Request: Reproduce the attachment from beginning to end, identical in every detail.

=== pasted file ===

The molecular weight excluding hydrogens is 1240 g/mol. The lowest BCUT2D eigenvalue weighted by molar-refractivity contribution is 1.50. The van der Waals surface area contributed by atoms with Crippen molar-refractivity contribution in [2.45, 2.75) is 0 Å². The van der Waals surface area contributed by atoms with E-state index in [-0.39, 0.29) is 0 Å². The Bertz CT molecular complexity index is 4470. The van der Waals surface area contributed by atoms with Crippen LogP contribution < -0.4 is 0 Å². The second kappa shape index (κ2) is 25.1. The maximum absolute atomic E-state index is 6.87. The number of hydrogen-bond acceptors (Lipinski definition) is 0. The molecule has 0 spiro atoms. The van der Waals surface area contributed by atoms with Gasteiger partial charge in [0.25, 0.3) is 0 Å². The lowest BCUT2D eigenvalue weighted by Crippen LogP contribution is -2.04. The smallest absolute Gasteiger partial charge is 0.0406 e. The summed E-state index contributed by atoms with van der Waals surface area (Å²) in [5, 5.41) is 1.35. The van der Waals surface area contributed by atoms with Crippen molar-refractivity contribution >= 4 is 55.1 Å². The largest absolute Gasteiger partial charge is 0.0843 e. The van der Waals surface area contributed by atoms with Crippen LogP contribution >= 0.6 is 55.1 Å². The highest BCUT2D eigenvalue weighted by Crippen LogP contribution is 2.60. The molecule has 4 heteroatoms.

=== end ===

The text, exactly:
The molecular weight excluding hydrogens is 1240 g/mol. The lowest BCUT2D eigenvalue weighted by molar-refractivity contribution is 1.50. The van der Waals surface area contributed by atoms with Crippen molar-refractivity contribution in [2.45, 2.75) is 0 Å². The van der Waals surface area contributed by atoms with E-state index in [-0.39, 0.29) is 0 Å². The Bertz CT molecular complexity index is 4470. The van der Waals surface area contributed by atoms with Crippen LogP contribution < -0.4 is 0 Å². The second kappa shape index (κ2) is 25.1. The maximum absolute atomic E-state index is 6.87. The number of hydrogen-bond acceptors (Lipinski definition) is 0. The molecule has 0 spiro atoms. The van der Waals surface area contributed by atoms with Gasteiger partial charge in [0.25, 0.3) is 0 Å². The lowest BCUT2D eigenvalue weighted by Crippen LogP contribution is -2.04. The smallest absolute Gasteiger partial charge is 0.0406 e. The summed E-state index contributed by atoms with van der Waals surface area (Å²) in [5, 5.41) is 1.35. The van der Waals surface area contributed by atoms with Crippen molar-refractivity contribution >= 4 is 55.1 Å². The largest absolute Gasteiger partial charge is 0.0843 e. The van der Waals surface area contributed by atoms with Crippen LogP contribution >= 0.6 is 55.1 Å². The highest BCUT2D eigenvalue weighted by Crippen LogP contribution is 2.60. The molecule has 4 heteroatoms.